We followed our favorite storyteller into the clubhouse. This was an old broken-down building with a table and chairs that had been new in the last millennium. The room was about forty by forty feet in size. We gathered and sat on the old chairs and a few of us on wooden boxes. He sat down and began to tell us another interesting Non Fiction Horse Story
When we had a quiet day at the livery stable, he would talk to us about all his experiences with horses. He told about different ones he owned and rode in the past. Today he remembered Patch, his very first horse.
Patch was bought for him by his parents. They bought him when he was green-broke. This simply meant that he was ready for George to train him for riding. Well he began to work him out on the longe line every afternoon. This is a long line made of leather or webbing with a snap at the end. This snap is attached to the horses halter which has a metal ring on it for that purpose.
During the training session, the trainer stands in the center and has the horse circle around him. The goal is to have the horse respond to the voice commands of the trainer. The ideal distance between horse and trainer is about twenty feet. The word longe rhymes with grunge. It is sometimes spelled lunge.
Anyways, George worked with Patch almost every day until they grew accustomed to each other. Establishing trust before mounting the horse is important. After trust was established, George began to lay a blanket on the horse's back every other day to get him used to the feeling of weight on his back.
Then he began to place the bit in his mouth. He alternated between working him on the longe line and putting in the bit and walking him around the ring. The bit is a part of the bridle and the reins are attached to that. The reins will be used to direct the animal to start, stop and turn. The body weight of the rider can be shifted from side to side to signal the turns as well.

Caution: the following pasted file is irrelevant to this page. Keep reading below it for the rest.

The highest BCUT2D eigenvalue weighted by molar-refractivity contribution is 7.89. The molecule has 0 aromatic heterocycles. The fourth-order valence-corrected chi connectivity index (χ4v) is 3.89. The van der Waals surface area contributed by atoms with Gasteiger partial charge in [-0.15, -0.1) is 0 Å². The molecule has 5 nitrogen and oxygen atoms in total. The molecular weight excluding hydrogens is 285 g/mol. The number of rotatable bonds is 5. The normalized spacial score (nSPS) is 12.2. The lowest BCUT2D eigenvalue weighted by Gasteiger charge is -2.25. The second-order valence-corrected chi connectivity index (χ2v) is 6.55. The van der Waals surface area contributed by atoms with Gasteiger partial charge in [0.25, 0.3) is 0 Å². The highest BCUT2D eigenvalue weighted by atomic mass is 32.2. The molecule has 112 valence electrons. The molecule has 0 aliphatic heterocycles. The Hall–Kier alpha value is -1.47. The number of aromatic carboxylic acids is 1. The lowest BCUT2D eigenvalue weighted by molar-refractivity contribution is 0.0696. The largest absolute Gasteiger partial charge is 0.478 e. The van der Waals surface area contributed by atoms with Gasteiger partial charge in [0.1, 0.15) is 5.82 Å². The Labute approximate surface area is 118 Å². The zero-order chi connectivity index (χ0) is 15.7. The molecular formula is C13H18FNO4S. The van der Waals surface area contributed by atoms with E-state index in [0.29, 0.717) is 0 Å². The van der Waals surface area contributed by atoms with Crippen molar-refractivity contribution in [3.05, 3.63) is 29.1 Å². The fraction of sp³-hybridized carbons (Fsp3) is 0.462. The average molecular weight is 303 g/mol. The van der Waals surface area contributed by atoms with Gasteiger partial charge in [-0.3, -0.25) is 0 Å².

When Patch seemed ready, George began to introduce the saddle. First he would saddle him and then walk him around with it securely on his back. You always approach a horse on the left side and mount from the left side. The day came when he was ready to try mounting Patch. He took him in the ring, a fenced area for riding lessons and training sessions.
His family and friends stood around outside the fence, quietly watching. This was a crucial day in the training of Patch. He saddled up and walked the horse around the ring a few times. He spoke to him in a gentle voice. He then put the reins over his neck and lifted his boot to the stirrup. Patch turned his head around as if to say, "What are you doing?"
George lifted his weight up to get in the saddle. That made Patch even more curious. He turned to look at what this new phenomenon was. When he turned, he kept right on turning as if he were a puppy chasing its tail. The spectators laughed out loud and it seemed to startle him. He quickly bolted and threw George into the dust on the ground. Then he walked over to the fence and waited for George.
Laughter broke out in the clubhouse as we tried to imagine George, this excellent horseman, sitting in the dust. He smiled at us and said nobody started out as an expert, not even him. We all chatted as we left the clubhouse. Our non fiction horse story was over for the day.
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